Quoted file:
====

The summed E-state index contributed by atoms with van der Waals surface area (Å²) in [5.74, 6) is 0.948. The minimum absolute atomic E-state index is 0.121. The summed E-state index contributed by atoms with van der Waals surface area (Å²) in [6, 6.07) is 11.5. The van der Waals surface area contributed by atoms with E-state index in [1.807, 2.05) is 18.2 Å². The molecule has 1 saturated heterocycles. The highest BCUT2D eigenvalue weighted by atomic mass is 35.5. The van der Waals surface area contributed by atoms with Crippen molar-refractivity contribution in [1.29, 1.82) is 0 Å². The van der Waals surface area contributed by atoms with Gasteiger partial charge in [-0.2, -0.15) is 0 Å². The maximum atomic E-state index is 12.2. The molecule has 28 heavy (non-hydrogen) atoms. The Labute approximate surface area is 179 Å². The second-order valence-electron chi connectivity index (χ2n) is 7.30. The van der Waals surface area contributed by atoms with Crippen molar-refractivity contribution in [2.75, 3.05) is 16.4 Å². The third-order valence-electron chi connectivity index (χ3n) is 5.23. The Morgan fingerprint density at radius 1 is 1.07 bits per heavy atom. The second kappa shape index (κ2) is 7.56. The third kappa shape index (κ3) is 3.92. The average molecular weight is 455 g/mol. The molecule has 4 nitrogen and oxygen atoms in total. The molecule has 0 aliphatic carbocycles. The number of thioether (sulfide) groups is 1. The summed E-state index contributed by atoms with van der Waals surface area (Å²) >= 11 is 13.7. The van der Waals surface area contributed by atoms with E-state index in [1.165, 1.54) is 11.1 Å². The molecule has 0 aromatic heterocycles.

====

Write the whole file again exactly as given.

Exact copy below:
The summed E-state index contributed by atoms with van der Waals surface area (Å²) in [5.74, 6) is 0.948. The minimum absolute atomic E-state index is 0.121. The summed E-state index contributed by atoms with van der Waals surface area (Å²) in [6, 6.07) is 11.5. The van der Waals surface area contributed by atoms with E-state index in [1.807, 2.05) is 18.2 Å². The molecule has 1 saturated heterocycles. The highest BCUT2D eigenvalue weighted by atomic mass is 35.5. The van der Waals surface area contributed by atoms with Crippen molar-refractivity contribution in [1.29, 1.82) is 0 Å². The van der Waals surface area contributed by atoms with Gasteiger partial charge in [-0.2, -0.15) is 0 Å². The maximum atomic E-state index is 12.2. The molecule has 28 heavy (non-hydrogen) atoms. The Labute approximate surface area is 179 Å². The second-order valence-electron chi connectivity index (χ2n) is 7.30. The van der Waals surface area contributed by atoms with Crippen molar-refractivity contribution in [2.75, 3.05) is 16.4 Å². The third-order valence-electron chi connectivity index (χ3n) is 5.23. The Morgan fingerprint density at radius 1 is 1.07 bits per heavy atom. The second kappa shape index (κ2) is 7.56. The third kappa shape index (κ3) is 3.92. The average molecular weight is 455 g/mol. The molecule has 4 nitrogen and oxygen atoms in total. The molecule has 0 aliphatic carbocycles. The number of thioether (sulfide) groups is 1. The summed E-state index contributed by atoms with van der Waals surface area (Å²) >= 11 is 13.7. The van der Waals surface area contributed by atoms with E-state index in [1.165, 1.54) is 11.1 Å². The molecule has 0 aromatic heterocycles.